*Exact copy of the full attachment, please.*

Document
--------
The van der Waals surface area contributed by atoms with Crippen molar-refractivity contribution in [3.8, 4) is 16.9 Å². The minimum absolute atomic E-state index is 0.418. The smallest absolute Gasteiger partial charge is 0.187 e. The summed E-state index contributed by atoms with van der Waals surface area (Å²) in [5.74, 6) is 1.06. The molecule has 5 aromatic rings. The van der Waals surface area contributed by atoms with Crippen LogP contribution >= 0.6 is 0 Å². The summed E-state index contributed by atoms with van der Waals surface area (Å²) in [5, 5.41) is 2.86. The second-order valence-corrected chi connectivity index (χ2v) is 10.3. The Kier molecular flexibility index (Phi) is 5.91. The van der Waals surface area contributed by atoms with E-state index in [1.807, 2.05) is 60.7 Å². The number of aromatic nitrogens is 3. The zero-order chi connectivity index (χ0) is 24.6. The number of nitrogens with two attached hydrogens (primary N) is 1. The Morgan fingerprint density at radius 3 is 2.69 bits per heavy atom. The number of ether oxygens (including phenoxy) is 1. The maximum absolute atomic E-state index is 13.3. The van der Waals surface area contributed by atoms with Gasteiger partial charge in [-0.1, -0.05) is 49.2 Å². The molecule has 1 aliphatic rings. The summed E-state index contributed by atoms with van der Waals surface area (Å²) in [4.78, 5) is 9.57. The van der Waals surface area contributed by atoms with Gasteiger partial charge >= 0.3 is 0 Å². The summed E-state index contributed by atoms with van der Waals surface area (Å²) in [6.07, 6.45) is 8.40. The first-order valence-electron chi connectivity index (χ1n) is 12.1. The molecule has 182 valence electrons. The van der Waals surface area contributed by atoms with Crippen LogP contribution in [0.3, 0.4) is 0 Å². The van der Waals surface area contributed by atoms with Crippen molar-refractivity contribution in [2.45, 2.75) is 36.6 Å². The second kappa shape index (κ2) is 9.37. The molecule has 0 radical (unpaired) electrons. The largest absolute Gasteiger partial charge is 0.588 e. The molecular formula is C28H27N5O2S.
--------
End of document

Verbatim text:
The van der Waals surface area contributed by atoms with Crippen molar-refractivity contribution in [3.8, 4) is 16.9 Å². The minimum absolute atomic E-state index is 0.418. The smallest absolute Gasteiger partial charge is 0.187 e. The summed E-state index contributed by atoms with van der Waals surface area (Å²) in [5.74, 6) is 1.06. The molecule has 5 aromatic rings. The van der Waals surface area contributed by atoms with Crippen LogP contribution >= 0.6 is 0 Å². The summed E-state index contributed by atoms with van der Waals surface area (Å²) in [5, 5.41) is 2.86. The second-order valence-corrected chi connectivity index (χ2v) is 10.3. The Kier molecular flexibility index (Phi) is 5.91. The van der Waals surface area contributed by atoms with E-state index in [1.807, 2.05) is 60.7 Å². The number of aromatic nitrogens is 3. The zero-order chi connectivity index (χ0) is 24.6. The number of nitrogens with two attached hydrogens (primary N) is 1. The Morgan fingerprint density at radius 3 is 2.69 bits per heavy atom. The number of ether oxygens (including phenoxy) is 1. The maximum absolute atomic E-state index is 13.3. The van der Waals surface area contributed by atoms with Gasteiger partial charge in [-0.1, -0.05) is 49.2 Å². The molecule has 1 aliphatic rings. The summed E-state index contributed by atoms with van der Waals surface area (Å²) in [4.78, 5) is 9.57. The van der Waals surface area contributed by atoms with Gasteiger partial charge >= 0.3 is 0 Å². The summed E-state index contributed by atoms with van der Waals surface area (Å²) in [6.07, 6.45) is 8.40. The first-order valence-electron chi connectivity index (χ1n) is 12.1. The molecule has 182 valence electrons. The van der Waals surface area contributed by atoms with Crippen LogP contribution in [0.3, 0.4) is 0 Å². The van der Waals surface area contributed by atoms with Crippen molar-refractivity contribution in [2.45, 2.75) is 36.6 Å². The second kappa shape index (κ2) is 9.37. The molecule has 0 radical (unpaired) electrons. The largest absolute Gasteiger partial charge is 0.588 e. The molecular formula is C28H27N5O2S.